What is Load Extrapolation Algorithm (formerly called synthesized spectrogram)?

Objectives

The accurate calculation of noise and vibrations of electric motors requires to evaluate their vibro-acoustic behaviour at variable speed, taking a high number of speed steps to correctly catch structural resonances. This can represent a high computational load, as operational magnetic loads must be updated at each operating point as well as NVH calculations.

In MANATEE software, two techniques allow to significantly reduce this computing time, making it possible to quickly rank electric motor noise behaviour during early electromagnetic design phases:
- Electromagnetic Vibration Synthesis (EVS)
- Load Extrapolation Algorithm (LEA)

This article presents the Load Extrapolation Algorithm.

Principle

Load Extrapolation Algorithm is a method to accelerate the calculation of Maxwell force harmonics at variable speed using a limited number of single speed calculations (from 1 to 6 single speed calculation of harmonic forces).

Illustration of spectrogram synthesis technique in MANATEE software
Illustration of spectrogram synthesis technique in MANATEE software

A variable-speed vibroacoustic spectrum can be obtained based on a single speed vibroacoustic simulation when the evolution of the magnetic excitation with speed can be predicted in terms of magnitude and frequencies (including rotation direction).

As an example, the magnitude of the flux density and resulting Maxwell stress in an open circuit permanent magnet synchronous machine is independent of speed: the frequencies of the magnetic force harmonics change with speed but their magnitude is unchanged. This means that the vibroacoustic behaviour of the electrical machines can be quickly calculated at variable speed without significant additional calculations.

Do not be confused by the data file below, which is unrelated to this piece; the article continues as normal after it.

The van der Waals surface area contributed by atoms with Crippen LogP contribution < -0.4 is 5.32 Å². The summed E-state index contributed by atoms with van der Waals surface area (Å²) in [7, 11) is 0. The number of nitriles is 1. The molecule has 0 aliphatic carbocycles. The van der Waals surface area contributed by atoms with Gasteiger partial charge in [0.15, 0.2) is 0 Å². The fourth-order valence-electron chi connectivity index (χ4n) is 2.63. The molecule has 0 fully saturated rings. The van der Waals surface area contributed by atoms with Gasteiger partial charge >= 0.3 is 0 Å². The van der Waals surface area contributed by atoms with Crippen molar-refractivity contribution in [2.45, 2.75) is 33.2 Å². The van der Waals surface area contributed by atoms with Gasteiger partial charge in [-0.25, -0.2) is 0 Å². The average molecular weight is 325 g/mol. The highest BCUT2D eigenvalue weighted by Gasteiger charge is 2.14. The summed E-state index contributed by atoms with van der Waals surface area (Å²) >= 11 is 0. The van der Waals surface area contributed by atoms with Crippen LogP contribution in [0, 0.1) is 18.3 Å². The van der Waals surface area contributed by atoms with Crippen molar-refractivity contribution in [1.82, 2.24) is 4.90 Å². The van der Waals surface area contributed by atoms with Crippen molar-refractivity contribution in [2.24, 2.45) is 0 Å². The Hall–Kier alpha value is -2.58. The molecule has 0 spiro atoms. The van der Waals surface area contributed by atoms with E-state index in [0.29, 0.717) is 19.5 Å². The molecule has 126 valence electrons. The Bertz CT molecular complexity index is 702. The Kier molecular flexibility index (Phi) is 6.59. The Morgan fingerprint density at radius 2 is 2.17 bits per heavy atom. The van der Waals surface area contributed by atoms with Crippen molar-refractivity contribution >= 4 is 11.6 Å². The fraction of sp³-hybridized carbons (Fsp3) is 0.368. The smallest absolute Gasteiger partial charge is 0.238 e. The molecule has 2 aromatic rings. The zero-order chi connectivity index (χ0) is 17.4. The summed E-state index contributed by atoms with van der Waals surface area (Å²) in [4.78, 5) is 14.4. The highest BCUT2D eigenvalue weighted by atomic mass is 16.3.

At partial load for PMSM, some specific single speed calculations are run with different current angles to capture the evolution of forces with current, and the evolution of magnetic force harmonics with speed can be deduced from torque and current angle maps as a function of speed and current magnitude. This technique is also used to quickly generate acoustic noise maps on all the operational points of the machine in torque / speed plane.

The Load Extrapolation Algorithm can also be used at no-load on induction machine, accounting for field weakening control.

If the number of time steps defined at nominal speed is not enough, a part of the excitation spectrum may be missing when extrapolating magnetic excitations at low speed. Generally, vibrations are proportional to speed so at low speed electromagnetic excitation occur low frequency, and the frequency limitation does not affect the vibroacoustic results. This limitation is well identified in MANATEE software with a warning message which looks like "WARNING, spectra resulting from load extrapolation may not be valid below 9.3796 Hz / 187.5916 rpm (try increasing Nt_tot above 7684)".

Load Extrapolation Algorithm is independent from both electromagnetic and structural models. It can therefore be used when importing the flux density calculated with another FEA software, or when using MANATEE coupling with external structural FEA software such as Optistruct and Ansys (e.g. during Electromagnetic Vibration Synthesis process).

GUI implementation

TBC

Scripting implementation

Variable speed calculation based on Load Extrapolation Algorithm is activated in MANATEE with

Input.Simu.type_varspeed=1

It is an alternative to the speed by speed mode obtained with

Input.Simu.type_varspeed=2

where all electromagnetic and vibroacoustic calculations are repeated at each different speed. The total number of speed steps to used is specified in

Input.Simu.Nspeeds_sona=100

Contrary to speed by speed calculations, a high number of speeds can be used as the computation time is very low.

Plot commands

All the standard variable speed command lines starting with plot_VS are available in the Load Extrapolation mode:

Validation cases

The following validation cases favorably compares the Load Extrapolation Algorithm with speed by speed full NVH calculations:

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